Friday, April 4, 2014

The FORCE Expeditions (Ford Ranges Crustal Exploration) 1989-90, 1990-91

Tucker, Steve, Cain, Dave, Bruce and Christine, Put-In day to Ford Ranges.
Photo © Bruce Luyendyk   
White Ocean of Ice deals with investigation of plate tectonic history in the Southwestern Pacific. Our team of geologists sought out information on the separation of the New Zealand subcontinent on the Pacific Plate from the main continent of Antarctica – the Antarctic Plate. The result of that separation created the modern South Pacific Ocean basin.

We knew from oceanographic studies that this sea floor had formed since about 80 million years ago but we did not know how and when that process started and led to the drifting of New Zealand away from West Antarctica. Research in New Zealand by members of our team and many others revealed some facts, but did they match observations is Antarctica? Those were few and difficult to make. We decided to go to Antarctica to find answers to these questions. The U.S. National Science Foundation supported our research.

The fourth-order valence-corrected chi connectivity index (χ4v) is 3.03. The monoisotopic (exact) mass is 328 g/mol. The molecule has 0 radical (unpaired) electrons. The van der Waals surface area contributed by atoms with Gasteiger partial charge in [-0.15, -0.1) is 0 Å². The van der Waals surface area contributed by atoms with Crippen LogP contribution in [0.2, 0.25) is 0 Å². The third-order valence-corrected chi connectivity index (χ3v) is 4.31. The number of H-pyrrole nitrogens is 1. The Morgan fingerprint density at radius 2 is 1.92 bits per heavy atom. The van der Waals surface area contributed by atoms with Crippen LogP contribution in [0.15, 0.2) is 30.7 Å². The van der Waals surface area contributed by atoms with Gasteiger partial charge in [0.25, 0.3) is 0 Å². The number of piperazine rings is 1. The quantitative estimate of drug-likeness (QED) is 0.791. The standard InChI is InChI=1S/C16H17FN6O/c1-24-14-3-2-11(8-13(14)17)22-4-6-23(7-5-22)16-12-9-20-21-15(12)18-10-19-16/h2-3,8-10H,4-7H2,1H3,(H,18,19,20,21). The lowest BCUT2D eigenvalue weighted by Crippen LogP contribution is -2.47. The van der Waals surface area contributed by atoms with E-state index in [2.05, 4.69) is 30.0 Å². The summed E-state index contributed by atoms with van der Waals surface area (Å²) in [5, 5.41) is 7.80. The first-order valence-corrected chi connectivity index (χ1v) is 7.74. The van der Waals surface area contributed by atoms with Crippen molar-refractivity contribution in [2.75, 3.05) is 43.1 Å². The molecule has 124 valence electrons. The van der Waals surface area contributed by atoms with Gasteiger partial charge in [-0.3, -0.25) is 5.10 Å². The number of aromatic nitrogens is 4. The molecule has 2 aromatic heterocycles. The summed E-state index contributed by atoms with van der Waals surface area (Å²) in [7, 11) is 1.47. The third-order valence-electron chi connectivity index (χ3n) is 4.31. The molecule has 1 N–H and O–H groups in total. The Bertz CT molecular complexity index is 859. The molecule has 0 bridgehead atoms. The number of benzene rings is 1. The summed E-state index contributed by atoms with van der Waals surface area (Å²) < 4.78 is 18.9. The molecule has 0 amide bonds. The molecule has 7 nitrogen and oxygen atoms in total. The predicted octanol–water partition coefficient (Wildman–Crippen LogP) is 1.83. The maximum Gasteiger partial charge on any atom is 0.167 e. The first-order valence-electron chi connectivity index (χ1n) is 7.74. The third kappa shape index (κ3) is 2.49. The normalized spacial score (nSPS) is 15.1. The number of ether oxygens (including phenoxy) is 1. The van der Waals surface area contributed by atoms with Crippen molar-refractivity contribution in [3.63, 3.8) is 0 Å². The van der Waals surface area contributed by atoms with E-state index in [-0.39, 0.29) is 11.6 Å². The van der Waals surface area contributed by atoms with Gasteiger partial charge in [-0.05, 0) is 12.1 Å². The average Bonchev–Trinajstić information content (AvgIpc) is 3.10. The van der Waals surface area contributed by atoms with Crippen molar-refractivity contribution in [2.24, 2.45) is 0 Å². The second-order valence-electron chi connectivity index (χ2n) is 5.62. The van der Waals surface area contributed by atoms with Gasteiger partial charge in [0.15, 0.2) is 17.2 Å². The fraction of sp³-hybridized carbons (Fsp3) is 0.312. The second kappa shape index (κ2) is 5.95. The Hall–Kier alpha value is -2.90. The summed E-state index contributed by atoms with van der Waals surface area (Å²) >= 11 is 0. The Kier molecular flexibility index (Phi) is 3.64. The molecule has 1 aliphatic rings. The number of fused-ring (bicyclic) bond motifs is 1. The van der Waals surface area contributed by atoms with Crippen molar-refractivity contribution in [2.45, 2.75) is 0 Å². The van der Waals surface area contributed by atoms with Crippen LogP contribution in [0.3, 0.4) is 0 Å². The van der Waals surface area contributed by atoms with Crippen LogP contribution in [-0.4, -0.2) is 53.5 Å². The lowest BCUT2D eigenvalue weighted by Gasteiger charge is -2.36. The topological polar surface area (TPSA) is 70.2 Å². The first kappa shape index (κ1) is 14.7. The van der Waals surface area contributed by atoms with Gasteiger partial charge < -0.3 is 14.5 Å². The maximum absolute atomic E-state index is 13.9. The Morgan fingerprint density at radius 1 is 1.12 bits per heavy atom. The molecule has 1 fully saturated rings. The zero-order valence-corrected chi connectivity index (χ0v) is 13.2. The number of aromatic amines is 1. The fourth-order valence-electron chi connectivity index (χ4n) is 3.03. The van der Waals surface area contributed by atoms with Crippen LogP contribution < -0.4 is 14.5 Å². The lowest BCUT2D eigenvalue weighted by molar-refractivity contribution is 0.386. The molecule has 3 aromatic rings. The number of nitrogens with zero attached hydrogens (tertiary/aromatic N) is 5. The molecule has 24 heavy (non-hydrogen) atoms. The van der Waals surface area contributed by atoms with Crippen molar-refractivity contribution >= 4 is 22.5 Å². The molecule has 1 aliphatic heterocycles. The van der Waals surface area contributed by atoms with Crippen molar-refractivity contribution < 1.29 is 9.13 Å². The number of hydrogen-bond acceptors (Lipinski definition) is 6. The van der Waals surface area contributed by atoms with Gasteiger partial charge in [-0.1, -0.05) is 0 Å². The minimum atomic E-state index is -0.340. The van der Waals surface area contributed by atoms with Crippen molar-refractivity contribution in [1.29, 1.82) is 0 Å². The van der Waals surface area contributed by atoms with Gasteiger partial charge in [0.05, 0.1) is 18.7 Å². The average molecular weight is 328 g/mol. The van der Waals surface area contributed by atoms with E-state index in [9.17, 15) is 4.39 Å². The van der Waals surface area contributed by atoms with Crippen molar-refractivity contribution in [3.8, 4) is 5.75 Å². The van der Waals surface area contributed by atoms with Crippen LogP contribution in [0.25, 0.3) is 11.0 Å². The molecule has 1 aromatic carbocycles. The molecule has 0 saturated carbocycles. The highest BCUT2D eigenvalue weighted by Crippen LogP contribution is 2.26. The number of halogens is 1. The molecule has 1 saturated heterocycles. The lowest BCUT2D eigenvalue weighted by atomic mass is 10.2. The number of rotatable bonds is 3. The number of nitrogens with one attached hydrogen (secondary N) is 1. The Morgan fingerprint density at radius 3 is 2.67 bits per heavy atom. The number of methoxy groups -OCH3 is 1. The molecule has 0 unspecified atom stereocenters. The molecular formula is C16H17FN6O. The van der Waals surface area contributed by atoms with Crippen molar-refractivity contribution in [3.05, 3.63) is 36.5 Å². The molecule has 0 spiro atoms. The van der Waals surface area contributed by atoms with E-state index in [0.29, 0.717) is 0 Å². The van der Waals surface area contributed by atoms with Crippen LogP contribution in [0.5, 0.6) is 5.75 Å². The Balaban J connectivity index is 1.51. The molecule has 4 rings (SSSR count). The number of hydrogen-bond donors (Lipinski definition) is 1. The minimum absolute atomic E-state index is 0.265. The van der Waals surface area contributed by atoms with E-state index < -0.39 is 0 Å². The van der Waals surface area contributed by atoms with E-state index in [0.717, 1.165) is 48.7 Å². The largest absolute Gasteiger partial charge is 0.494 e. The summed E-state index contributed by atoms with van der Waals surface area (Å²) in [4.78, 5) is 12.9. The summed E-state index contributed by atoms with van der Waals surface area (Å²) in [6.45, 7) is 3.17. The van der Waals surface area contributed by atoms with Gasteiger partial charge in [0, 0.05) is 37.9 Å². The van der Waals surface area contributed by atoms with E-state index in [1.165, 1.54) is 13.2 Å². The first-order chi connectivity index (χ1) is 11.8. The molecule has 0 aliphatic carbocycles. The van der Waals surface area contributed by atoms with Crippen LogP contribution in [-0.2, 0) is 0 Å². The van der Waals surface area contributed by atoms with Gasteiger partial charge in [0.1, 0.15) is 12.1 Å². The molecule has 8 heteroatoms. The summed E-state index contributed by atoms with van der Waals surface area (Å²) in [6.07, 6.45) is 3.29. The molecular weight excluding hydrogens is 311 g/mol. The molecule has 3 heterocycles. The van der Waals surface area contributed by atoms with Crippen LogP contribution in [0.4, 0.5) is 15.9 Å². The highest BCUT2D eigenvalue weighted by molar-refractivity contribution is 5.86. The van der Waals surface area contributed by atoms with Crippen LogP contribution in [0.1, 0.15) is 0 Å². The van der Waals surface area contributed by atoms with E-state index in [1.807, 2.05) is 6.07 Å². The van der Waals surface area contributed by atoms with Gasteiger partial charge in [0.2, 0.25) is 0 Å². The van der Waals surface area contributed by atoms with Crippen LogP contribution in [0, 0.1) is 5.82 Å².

Our work focused in the Ford Ranges of Marie Byrd Land in West Antarctica, a location that was believed once joined with New Zealand. We learned from several lines of evidence that the whole process of plate breakup brewed for more than twenty million years. It began close to 105 million years ago before separation took off.

We also studied a very special variety of metamorphic rocks (rocks transformed by intense heat and pressure) in the Fosdick Mountains of the Ford Ranges. We found that these rocks had been exhumed from many miles deep in the Antarctic crust as the plate breakup process got underway. This was a result of stretching between the plates. Upper levels of crust thinned and allowed the lower levels to rise up and create the mountains. Research in this mountain range continues today by geologists at Colorado College.

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